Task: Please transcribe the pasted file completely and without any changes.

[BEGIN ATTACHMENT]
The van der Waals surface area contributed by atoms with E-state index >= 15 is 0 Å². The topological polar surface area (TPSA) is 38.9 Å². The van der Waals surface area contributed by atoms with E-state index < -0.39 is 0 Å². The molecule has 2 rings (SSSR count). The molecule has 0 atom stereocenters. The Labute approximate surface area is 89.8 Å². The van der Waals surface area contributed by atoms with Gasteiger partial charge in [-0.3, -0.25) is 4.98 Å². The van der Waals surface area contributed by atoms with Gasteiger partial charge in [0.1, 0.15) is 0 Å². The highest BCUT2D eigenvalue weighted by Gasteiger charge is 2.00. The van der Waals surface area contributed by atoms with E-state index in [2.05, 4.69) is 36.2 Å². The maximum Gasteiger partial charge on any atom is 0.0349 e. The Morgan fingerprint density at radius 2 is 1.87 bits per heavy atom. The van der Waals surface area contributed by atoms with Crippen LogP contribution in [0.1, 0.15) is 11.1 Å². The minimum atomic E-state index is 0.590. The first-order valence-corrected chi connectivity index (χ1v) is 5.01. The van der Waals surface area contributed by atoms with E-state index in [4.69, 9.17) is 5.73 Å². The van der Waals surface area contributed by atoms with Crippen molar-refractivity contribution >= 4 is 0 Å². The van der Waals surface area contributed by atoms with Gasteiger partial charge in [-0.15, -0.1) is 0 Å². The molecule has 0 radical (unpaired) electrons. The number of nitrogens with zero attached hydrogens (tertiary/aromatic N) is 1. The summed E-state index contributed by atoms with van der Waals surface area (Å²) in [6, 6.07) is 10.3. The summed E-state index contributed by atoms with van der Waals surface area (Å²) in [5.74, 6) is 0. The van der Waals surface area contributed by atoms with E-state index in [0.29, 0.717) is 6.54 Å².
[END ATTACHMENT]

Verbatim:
The van der Waals surface area contributed by atoms with E-state index >= 15 is 0 Å². The topological polar surface area (TPSA) is 38.9 Å². The van der Waals surface area contributed by atoms with E-state index < -0.39 is 0 Å². The molecule has 2 rings (SSSR count). The molecule has 0 atom stereocenters. The Labute approximate surface area is 89.8 Å². The van der Waals surface area contributed by atoms with Gasteiger partial charge in [-0.3, -0.25) is 4.98 Å². The van der Waals surface area contributed by atoms with Gasteiger partial charge in [0.1, 0.15) is 0 Å². The highest BCUT2D eigenvalue weighted by Gasteiger charge is 2.00. The van der Waals surface area contributed by atoms with E-state index in [2.05, 4.69) is 36.2 Å². The maximum Gasteiger partial charge on any atom is 0.0349 e. The Morgan fingerprint density at radius 2 is 1.87 bits per heavy atom. The van der Waals surface area contributed by atoms with Crippen LogP contribution in [0.1, 0.15) is 11.1 Å². The minimum atomic E-state index is 0.590. The first-order valence-corrected chi connectivity index (χ1v) is 5.01. The van der Waals surface area contributed by atoms with E-state index in [4.69, 9.17) is 5.73 Å². The van der Waals surface area contributed by atoms with Crippen molar-refractivity contribution >= 4 is 0 Å². The van der Waals surface area contributed by atoms with Gasteiger partial charge in [-0.15, -0.1) is 0 Å². The molecule has 0 radical (unpaired) electrons. The number of nitrogens with zero attached hydrogens (tertiary/aromatic N) is 1. The summed E-state index contributed by atoms with van der Waals surface area (Å²) in [6, 6.07) is 10.3. The summed E-state index contributed by atoms with van der Waals surface area (Å²) in [5.74, 6) is 0. The van der Waals surface area contributed by atoms with E-state index in [0.29, 0.717) is 6.54 Å².